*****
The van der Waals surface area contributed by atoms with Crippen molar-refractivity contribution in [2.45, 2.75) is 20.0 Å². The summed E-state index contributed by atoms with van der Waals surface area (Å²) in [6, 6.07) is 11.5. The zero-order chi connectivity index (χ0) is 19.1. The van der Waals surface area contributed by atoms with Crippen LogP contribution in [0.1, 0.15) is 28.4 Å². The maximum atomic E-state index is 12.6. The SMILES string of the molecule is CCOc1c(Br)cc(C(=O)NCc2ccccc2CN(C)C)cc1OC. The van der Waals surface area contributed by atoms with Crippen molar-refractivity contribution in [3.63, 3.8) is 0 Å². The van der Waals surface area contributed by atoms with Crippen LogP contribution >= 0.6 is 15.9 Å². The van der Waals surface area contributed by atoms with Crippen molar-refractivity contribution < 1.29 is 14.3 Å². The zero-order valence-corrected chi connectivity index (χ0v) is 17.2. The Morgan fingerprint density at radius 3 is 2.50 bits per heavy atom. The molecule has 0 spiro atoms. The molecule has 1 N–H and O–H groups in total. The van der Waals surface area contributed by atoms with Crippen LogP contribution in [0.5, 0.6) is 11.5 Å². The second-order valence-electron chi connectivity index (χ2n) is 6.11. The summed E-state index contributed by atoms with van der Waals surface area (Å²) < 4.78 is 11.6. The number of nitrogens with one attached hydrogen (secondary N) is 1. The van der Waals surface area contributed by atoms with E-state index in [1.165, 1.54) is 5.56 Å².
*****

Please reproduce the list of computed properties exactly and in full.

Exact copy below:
The van der Waals surface area contributed by atoms with Crippen molar-refractivity contribution in [2.45, 2.75) is 20.0 Å². The summed E-state index contributed by atoms with van der Waals surface area (Å²) in [6, 6.07) is 11.5. The zero-order chi connectivity index (χ0) is 19.1. The van der Waals surface area contributed by atoms with Crippen LogP contribution in [0.1, 0.15) is 28.4 Å². The maximum atomic E-state index is 12.6. The SMILES string of the molecule is CCOc1c(Br)cc(C(=O)NCc2ccccc2CN(C)C)cc1OC. The van der Waals surface area contributed by atoms with Crippen molar-refractivity contribution in [3.63, 3.8) is 0 Å². The van der Waals surface area contributed by atoms with Crippen LogP contribution >= 0.6 is 15.9 Å². The van der Waals surface area contributed by atoms with Crippen molar-refractivity contribution < 1.29 is 14.3 Å². The zero-order valence-corrected chi connectivity index (χ0v) is 17.2. The Morgan fingerprint density at radius 3 is 2.50 bits per heavy atom. The molecule has 0 spiro atoms. The molecule has 1 N–H and O–H groups in total. The van der Waals surface area contributed by atoms with Crippen LogP contribution in [0.5, 0.6) is 11.5 Å². The second-order valence-electron chi connectivity index (χ2n) is 6.11. The summed E-state index contributed by atoms with van der Waals surface area (Å²) < 4.78 is 11.6. The number of nitrogens with one attached hydrogen (secondary N) is 1. The van der Waals surface area contributed by atoms with E-state index in [1.165, 1.54) is 5.56 Å².